The U.S. Has A Very Long History Of Hostility Toward Refugees

Public opinion was against taking in people fleeing Germany in the 1930s, Vietnam in the '70s and Cuba in the '80s.

Friday night's attacks in Paris prompted a number of governors to announce plans to bar Syrian refugees over concerns about terrorism -- statements that echo decades of American hostility toward refugees.

Polls taken since the 1930s show that general suspicion of people fleeing international conflicts is, by now, a well-worn part of U.S. history.

All charts are courtesy of the Roper Center at Cornell University:

  • 1939: Most Oppose Taking In German Refugee Children
    Roper Center
  • 1946: Most Don't Want To Require Countries To Take In Jewish Refugees
    Roper Center
  • 1953: Opinions Are Split On Allowing Refugees From Communist Countries
    Roper Center
  • 1975: Most Fear Vietnamese Refugees Will Take Jobs
    Roper Center
  • 1979: Most Don't Want To Admit 'Boat People'
  • 1980: Most Think Taking In Cuban Refugees Made U.S. Look 'Foolish'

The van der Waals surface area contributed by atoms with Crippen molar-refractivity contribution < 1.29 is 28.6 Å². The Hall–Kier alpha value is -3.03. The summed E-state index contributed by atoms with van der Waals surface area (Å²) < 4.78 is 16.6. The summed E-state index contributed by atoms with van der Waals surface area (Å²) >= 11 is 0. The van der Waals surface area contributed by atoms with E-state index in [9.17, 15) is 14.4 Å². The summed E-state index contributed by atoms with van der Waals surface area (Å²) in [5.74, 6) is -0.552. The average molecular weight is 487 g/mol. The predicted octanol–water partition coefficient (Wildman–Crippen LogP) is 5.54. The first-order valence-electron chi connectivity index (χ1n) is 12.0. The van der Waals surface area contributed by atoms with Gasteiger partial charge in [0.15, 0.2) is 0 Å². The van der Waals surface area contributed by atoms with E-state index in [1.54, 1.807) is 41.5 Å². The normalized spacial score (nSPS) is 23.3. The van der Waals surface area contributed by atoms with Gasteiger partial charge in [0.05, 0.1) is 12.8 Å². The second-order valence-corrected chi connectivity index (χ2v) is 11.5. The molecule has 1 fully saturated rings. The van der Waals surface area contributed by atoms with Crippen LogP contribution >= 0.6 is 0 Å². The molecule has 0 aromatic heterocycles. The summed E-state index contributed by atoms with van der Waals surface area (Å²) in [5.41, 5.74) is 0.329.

Roper Center
  • 1984: Most Say Fewer Refugees Should Be Admitted To U.S.
    Roper Center
  • 1985: Refugees Are Seen As Taking More Than They Contribute
    Roper Center
  • 1993: Most Disapprove Of Giving Haitian Refugees Asylum
    Roper Center
  • 2014: Opinions Are Split On Whether Central American Children Should Be Deported
    Roper Center

In a few cases, Americans have been more welcoming toward refugees. In 1991, for one example, a slim majority of Americans agreed that the country had a special responsibility to provide shelter and care for refugees fleeing Iraq. In 1999, a solid two-thirds supported bringing a small number of ethnic Albanian refugees from Kosovo into the U.S. And as recently as September of this year, some surveys showed that a little more than half of Americans approved of the decision to take in some of the refugees fleeing to Europe -- although others found less enthusiasm.

And at least in principle, Americans have held on to the belief that the U.S. has a special responsibility to take in those in need. Asked in 2011 whether the inscription on the Statue of Liberty -- "Give me your tired, your poor, your huddled masses yearning to breathe free" --  should still apply to immigration policy, more than six in 10 said that it should.

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